In another time and another place the founding authors of Driven to write discussed forgotten cars (if we can remember them). To first forget a car you have to have known about it in the first place. So, that’s why this car wasn’t mentioned first-time around.
The 2002-2007 Honda Accord estate might be a car I knew about for a few minutes in 2002. After being informed of its existence, I must have promptly forgotten all about it. I can’t really be said to have known about it in the way I know about/forgot about the Honda Legend, the Mazda Demio or Porche Cayenne. The estate version must have been a slow seller as I have not seen enough of them to register its existence (or re-register its existence) until a week or so back.
Something about the car puzzled me but I could not put my finger on what it was until reviewing the photos accompanying this article. Can you tell what it is that is somewhat unusual? Here is the car again from the other side:
I will give you a moment to ruminate on the question and dig down into the car’s history.
This version of the Accord went on sale in 2002. One or two saloonical ones live around my neck of the woods and I really like the neat design – pretty much the kind of tidy saloon Peugeot should have done instead of the awkward 407 and bloated 508. With no degree of doubt I would declare this generation of Accord to be the last one that was right-sized. The next one followed the Mondeo and Insignia into the territory marked “here be monsters”.
The 2002 Accord weighed a little under 1500 kg and had 4665 mm from front to back. Widthwise it measured 1760 mm according to the RAA. For 2008 it grew to 4725 mm nose to tail and its width increased to 1840 mm. Those figures are for the Honda Accord Euro (as it was sold in Australia). There might be some reason for uncertainty as the Honda Accord is not one model sold globally but at various times one, two or three different cars matched to various markets**.
However, I think the car did get wider as well as longer, making it less tractable and handy for European drivers. You would think Honda considered this (along with every other car maker wondering why people aren’t so keen on saloons as they were – discuss).
Another reason the Accord might not have found so many customers might be due to the not-very-generous engine range: 2.0 and 2.4 litre petrols and a diesel of some kind. Missing is a 1.8 and a 2.2 petrol engine and maybe even a larger diesel unit. We can forget the V6 though such an engine would have been lovely in the Accord.
It had a 65 litre fuel tank and very smart interior.
Dimensionswise, it must have been one the last of the group of C-D cars sized correctly (Peugeot 406, Mondeo Mk 2, Opel Vectra C). I haven’t checked up on the launch dates for all its peers. We have the motoring press to blame, in part, for cars getting too big. Notice at the end of this verdict from Parkers that they consider the car a bit small:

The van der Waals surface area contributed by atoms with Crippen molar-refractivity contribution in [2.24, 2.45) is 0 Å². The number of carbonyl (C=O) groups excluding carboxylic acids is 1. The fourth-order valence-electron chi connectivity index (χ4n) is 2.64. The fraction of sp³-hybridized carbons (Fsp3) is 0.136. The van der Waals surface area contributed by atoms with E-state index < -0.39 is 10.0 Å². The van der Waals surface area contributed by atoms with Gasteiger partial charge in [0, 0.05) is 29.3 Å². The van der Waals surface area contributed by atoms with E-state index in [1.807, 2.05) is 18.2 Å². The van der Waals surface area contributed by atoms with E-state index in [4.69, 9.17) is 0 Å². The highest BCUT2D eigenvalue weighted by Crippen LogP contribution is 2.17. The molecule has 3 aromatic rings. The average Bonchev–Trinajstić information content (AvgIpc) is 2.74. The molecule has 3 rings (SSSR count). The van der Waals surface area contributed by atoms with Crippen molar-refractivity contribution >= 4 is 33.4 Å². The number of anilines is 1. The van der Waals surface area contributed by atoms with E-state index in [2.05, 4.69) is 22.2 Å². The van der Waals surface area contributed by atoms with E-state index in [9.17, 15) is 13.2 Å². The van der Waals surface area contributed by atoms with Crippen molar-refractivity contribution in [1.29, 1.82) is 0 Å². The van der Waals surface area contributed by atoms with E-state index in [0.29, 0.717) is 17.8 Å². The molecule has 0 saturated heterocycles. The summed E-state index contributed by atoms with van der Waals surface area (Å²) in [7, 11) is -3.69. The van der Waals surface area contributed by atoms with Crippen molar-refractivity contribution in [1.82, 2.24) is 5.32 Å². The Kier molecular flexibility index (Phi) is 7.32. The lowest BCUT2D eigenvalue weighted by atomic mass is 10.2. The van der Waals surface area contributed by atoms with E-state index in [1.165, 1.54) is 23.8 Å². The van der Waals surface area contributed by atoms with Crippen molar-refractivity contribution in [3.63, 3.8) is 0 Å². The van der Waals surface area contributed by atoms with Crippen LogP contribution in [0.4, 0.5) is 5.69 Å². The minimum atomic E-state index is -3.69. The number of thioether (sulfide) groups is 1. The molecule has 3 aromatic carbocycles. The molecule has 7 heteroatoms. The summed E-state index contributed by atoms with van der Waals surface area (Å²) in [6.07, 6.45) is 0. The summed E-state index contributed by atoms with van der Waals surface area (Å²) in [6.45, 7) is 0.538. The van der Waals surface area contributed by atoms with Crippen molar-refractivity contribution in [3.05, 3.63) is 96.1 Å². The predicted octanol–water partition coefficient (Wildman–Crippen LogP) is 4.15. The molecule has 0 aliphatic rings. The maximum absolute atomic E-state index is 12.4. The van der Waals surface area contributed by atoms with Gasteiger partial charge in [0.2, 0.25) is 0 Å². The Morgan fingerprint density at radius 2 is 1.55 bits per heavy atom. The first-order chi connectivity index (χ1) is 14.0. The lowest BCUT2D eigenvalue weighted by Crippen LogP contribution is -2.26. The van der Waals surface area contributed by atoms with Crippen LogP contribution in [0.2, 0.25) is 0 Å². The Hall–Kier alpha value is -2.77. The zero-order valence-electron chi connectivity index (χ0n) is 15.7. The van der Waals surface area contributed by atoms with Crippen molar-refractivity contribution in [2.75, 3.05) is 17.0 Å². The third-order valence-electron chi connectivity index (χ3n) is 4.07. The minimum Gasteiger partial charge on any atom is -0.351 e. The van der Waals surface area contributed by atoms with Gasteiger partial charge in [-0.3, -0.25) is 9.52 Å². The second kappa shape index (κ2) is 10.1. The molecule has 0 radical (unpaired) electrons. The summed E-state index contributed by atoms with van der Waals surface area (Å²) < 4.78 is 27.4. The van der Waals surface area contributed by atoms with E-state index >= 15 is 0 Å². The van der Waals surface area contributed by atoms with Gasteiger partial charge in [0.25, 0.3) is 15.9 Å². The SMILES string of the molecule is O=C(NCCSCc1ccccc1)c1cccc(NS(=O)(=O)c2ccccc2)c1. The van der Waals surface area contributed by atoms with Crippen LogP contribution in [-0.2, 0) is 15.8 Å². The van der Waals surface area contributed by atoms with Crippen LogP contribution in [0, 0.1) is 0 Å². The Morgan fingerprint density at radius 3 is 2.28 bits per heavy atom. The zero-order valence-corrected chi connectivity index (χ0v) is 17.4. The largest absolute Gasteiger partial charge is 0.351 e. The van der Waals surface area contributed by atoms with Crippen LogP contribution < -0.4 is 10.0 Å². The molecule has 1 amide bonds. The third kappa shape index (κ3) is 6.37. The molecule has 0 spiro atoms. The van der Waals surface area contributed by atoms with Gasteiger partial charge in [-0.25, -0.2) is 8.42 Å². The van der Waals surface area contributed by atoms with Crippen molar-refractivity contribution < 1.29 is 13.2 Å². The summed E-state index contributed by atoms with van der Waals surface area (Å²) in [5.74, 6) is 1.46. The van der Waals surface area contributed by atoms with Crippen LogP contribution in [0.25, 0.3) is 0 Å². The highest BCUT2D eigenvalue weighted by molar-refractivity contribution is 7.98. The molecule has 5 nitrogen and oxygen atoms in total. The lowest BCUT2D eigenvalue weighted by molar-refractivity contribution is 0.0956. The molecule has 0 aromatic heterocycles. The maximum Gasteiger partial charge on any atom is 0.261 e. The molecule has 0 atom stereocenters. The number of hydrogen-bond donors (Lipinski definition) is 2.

“The advert said ‘isn’t it nice when things just work?’, and the Accord does just that. Honda has mixed mix business with pleasure and moved the Accord closer to exec spec that’s sharp enough to impress clients but sporty enough to please you. It’s certainly a quality package, not one that comes cheap but one that is well-specced and expertly screwed together. But, executive aspirations take away some of the versatility expected in this sector (no hatchback) and it’s a bit small compared to rivals. The diesel engine impresses even the harshest oil-burning critic.”
Now let’s turn back to the back:
What is odd about this is the apparently excessive number of panel gaps. There is a horizontal one where the roof-spoiler meets the side of the tailgate and a thicker upright one there the spoiler meets the main body of the roof. That vertical line is slowing things down rather but the slimmer one below it is the tell-the-tale detail.
Honda went with a little-used solution to the tail-gate design which is to have the tailgate shutline run transversely meaning it tracks alongside the edge of the sideglass. When the tailgate is opened the side-glass and its chrome trim are left hanging in the air.
I expect that the key to this is the wish to have an integrated roof spoiler, making for quite nice aerodynamics at the rear. Such is the integrity of the design that it is not feasible to have that spoiler and any other plausible configuration of shutlines. That vertical line inevitably falls out of that type of roof spoiler concept. Those interested in design will appreciate the fit between construction, function, material and form.
Here’s an orthodox tailgate:
I don’t consider the vertical line to be a failure so much as a necessary compromise. It all makes sense in the light of the wish to achieve a certain aerodynamic efficiency and also allows a wider aperture too. That matters when moving stuff in your estate car. Not only that, the rest of the car has earned laurels for its solid construction.
Here’s the RAA again: “Honda’s attention to getting the engineering of the Euro right has meant that they are aging well and holding their value reasonably. So if you’re in the market for one be prepared to pay a bit for it.”
What we find here is the last of the sensibly scaled estate cars with the added bonus of a little design originality at one end and coherent and well-tailored forms everywhere else.